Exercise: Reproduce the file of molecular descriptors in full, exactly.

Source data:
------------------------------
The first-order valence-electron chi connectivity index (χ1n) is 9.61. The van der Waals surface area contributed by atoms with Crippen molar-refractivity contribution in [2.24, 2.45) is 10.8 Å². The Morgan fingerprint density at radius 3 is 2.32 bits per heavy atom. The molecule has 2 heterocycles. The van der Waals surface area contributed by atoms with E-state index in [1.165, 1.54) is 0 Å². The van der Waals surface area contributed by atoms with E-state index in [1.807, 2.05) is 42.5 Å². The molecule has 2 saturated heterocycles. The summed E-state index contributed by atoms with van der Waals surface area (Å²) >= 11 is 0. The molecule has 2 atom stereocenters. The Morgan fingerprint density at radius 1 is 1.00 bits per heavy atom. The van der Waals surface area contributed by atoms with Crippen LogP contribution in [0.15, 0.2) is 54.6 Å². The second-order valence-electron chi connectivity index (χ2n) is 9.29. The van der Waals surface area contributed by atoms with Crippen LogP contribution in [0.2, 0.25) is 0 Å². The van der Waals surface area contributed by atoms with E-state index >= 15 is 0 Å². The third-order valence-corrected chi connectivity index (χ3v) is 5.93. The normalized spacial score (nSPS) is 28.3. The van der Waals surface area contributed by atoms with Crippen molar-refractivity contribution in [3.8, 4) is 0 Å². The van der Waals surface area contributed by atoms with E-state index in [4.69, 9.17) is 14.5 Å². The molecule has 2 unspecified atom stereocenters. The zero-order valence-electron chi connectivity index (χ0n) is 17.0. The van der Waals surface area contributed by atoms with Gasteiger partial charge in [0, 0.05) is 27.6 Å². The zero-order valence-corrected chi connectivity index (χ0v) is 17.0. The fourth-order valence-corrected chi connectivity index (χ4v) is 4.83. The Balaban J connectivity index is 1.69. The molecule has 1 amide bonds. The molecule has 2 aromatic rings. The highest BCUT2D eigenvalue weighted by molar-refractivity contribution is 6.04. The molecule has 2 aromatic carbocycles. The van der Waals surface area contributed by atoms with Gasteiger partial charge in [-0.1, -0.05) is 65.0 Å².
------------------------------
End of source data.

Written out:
The first-order valence-electron chi connectivity index (χ1n) is 9.61. The van der Waals surface area contributed by atoms with Crippen molar-refractivity contribution in [2.24, 2.45) is 10.8 Å². The Morgan fingerprint density at radius 3 is 2.32 bits per heavy atom. The molecule has 2 heterocycles. The van der Waals surface area contributed by atoms with E-state index in [1.165, 1.54) is 0 Å². The van der Waals surface area contributed by atoms with E-state index in [1.807, 2.05) is 42.5 Å². The molecule has 2 saturated heterocycles. The summed E-state index contributed by atoms with van der Waals surface area (Å²) >= 11 is 0. The molecule has 2 atom stereocenters. The Morgan fingerprint density at radius 1 is 1.00 bits per heavy atom. The van der Waals surface area contributed by atoms with Crippen LogP contribution in [0.15, 0.2) is 54.6 Å². The second-order valence-electron chi connectivity index (χ2n) is 9.29. The van der Waals surface area contributed by atoms with Crippen LogP contribution in [0.2, 0.25) is 0 Å². The van der Waals surface area contributed by atoms with E-state index >= 15 is 0 Å². The third-order valence-corrected chi connectivity index (χ3v) is 5.93. The normalized spacial score (nSPS) is 28.3. The van der Waals surface area contributed by atoms with Crippen molar-refractivity contribution in [3.8, 4) is 0 Å². The van der Waals surface area contributed by atoms with E-state index in [4.69, 9.17) is 14.5 Å². The molecule has 2 unspecified atom stereocenters. The zero-order valence-electron chi connectivity index (χ0n) is 17.0. The van der Waals surface area contributed by atoms with Gasteiger partial charge in [0, 0.05) is 27.6 Å². The zero-order valence-corrected chi connectivity index (χ0v) is 17.0. The fourth-order valence-corrected chi connectivity index (χ4v) is 4.83. The Balaban J connectivity index is 1.69. The molecule has 1 amide bonds. The molecule has 2 aromatic rings. The highest BCUT2D eigenvalue weighted by molar-refractivity contribution is 6.04. The molecule has 2 aromatic carbocycles. The van der Waals surface area contributed by atoms with Gasteiger partial charge in [-0.1, -0.05) is 65.0 Å².